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Four-Year Terms Should Be Approved By Voters, City Council Committee Says

Charlotte City Council members are weighing four-year terms.

The Charlotte City Council's Budget and Effectiveness Committee said Tuesday morning that any switch to four-year terms should be approved by voters in a referendum.

Council members today have two-year terms, but a number of council members believe that is too short. They have said they have little time to work on issues before having to run for re-election.

If Charlotte moved to four-year terms, it would join other North Carolina cities like Asheville, Cary, Durham, Greensboro and Winston-Salem.

Much of Tuesday's debate focused on how the process towards longer terms should move forward.

Council members could make the change themselves, without approval from the General Assembly in Raleigh. Or they could place it on the ballot and ask voters to approve the longer terms.

But if council members made the change themselves, a citizen could force the city to place it on the ballot by collecting 5,000 signatures. In a city as large as Charlotte, the city has said that would not be difficult.

Any change would have to be approved by the full council.

The committee also approved having staggered terms if the council switches to four-year terms. One possibility would be for the mayor and at-large members to be elected in one election cycle, with district representatives up for re-election two years after that.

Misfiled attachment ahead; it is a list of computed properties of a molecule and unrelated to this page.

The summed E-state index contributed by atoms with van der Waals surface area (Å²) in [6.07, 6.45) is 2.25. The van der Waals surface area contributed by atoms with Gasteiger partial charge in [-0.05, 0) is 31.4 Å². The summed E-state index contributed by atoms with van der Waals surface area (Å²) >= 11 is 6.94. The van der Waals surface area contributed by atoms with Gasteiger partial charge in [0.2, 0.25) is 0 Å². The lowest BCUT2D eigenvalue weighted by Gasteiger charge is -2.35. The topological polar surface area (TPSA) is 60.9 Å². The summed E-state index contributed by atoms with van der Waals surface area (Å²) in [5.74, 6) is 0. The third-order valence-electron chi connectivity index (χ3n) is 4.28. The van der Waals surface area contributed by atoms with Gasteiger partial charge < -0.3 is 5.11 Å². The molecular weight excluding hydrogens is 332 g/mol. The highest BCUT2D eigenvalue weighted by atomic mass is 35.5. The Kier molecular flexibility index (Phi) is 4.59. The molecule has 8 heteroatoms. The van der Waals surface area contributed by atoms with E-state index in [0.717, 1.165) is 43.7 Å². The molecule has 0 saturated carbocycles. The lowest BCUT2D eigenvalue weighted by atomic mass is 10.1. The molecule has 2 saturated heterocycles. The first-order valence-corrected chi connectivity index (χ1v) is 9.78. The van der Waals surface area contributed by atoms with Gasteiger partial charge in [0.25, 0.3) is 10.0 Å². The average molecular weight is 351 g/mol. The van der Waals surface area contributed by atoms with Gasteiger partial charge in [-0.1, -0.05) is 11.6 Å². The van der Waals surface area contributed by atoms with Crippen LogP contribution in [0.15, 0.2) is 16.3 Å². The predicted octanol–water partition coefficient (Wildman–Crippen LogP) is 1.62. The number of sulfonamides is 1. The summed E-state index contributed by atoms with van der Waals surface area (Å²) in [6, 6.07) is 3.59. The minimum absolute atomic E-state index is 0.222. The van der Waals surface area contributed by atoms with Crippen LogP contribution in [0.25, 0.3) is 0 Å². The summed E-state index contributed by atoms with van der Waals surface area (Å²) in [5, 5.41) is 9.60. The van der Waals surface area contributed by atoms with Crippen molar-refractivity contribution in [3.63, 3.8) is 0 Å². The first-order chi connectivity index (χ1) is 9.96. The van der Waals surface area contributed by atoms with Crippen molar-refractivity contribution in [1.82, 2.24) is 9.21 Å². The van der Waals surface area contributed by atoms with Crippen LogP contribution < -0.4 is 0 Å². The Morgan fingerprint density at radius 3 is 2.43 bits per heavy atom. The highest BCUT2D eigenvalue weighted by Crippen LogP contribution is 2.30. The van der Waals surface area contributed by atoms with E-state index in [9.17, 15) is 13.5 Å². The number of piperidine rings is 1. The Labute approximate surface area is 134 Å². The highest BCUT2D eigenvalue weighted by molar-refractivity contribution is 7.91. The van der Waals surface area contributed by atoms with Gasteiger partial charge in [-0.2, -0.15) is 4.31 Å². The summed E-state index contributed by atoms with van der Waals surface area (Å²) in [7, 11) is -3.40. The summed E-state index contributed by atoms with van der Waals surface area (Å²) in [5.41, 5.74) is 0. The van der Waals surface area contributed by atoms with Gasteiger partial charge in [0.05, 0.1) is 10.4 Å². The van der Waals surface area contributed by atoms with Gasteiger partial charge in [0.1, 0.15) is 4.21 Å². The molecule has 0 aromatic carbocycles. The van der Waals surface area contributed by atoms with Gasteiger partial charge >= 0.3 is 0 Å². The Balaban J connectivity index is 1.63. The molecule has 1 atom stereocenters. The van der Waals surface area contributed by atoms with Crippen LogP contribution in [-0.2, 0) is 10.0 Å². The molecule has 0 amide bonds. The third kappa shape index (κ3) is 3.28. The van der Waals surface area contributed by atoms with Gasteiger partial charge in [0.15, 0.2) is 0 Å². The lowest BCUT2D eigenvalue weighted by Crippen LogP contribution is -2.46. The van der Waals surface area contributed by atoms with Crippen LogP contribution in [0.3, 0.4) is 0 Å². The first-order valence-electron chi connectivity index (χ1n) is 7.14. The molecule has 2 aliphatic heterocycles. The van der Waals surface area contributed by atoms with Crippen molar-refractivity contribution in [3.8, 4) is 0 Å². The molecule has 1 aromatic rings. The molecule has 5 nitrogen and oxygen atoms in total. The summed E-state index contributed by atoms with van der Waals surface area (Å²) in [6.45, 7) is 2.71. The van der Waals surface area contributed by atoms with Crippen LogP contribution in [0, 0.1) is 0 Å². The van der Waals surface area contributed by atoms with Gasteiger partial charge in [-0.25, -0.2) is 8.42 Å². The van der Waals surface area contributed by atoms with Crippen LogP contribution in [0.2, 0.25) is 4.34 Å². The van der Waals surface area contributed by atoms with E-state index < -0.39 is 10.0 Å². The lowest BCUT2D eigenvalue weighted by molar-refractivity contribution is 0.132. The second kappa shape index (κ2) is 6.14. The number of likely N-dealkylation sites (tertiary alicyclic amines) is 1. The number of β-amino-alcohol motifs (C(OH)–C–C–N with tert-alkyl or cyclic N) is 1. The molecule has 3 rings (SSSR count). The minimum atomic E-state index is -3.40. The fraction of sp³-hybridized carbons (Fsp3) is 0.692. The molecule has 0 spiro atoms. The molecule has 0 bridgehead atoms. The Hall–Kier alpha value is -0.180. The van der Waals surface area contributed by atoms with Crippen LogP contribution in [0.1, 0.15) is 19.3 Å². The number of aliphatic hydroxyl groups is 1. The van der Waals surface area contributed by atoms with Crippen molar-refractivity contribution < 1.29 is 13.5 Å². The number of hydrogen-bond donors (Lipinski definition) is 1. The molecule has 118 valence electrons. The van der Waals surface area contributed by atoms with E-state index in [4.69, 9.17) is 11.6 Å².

Dimple Ajmera
City council member Dimple Ajmera supports four-year terms for council members. She also voted in favor of having voters decide the issue in a referendum.

In the committee, Democratic council members Dimple Ajmera, LaWana Mayfield and Greg Phipps supported the longer terms, while Republicans Ed Driggs and Tariq Bokhari were against the switch.

Ajmera and Phipps joined Driggs and Bokhari in supporting a referendum to decide the issue. A referendum on four-year terms would be held in November 2019.

Mecklenburg Commissioners asked voters to approve four-year terms in 2015. Voters overwhelmingly rejected that idea.

Steve Harrison is WFAE's politics and government reporter. Prior to joining WFAE, Steve worked at the Charlotte Observer, where he started on the business desk, then covered politics extensively as the Observer’s lead city government reporter. Steve also spent 10 years with the Miami Herald. His work has appeared in The Washington Post, the Sporting News and Sports Illustrated.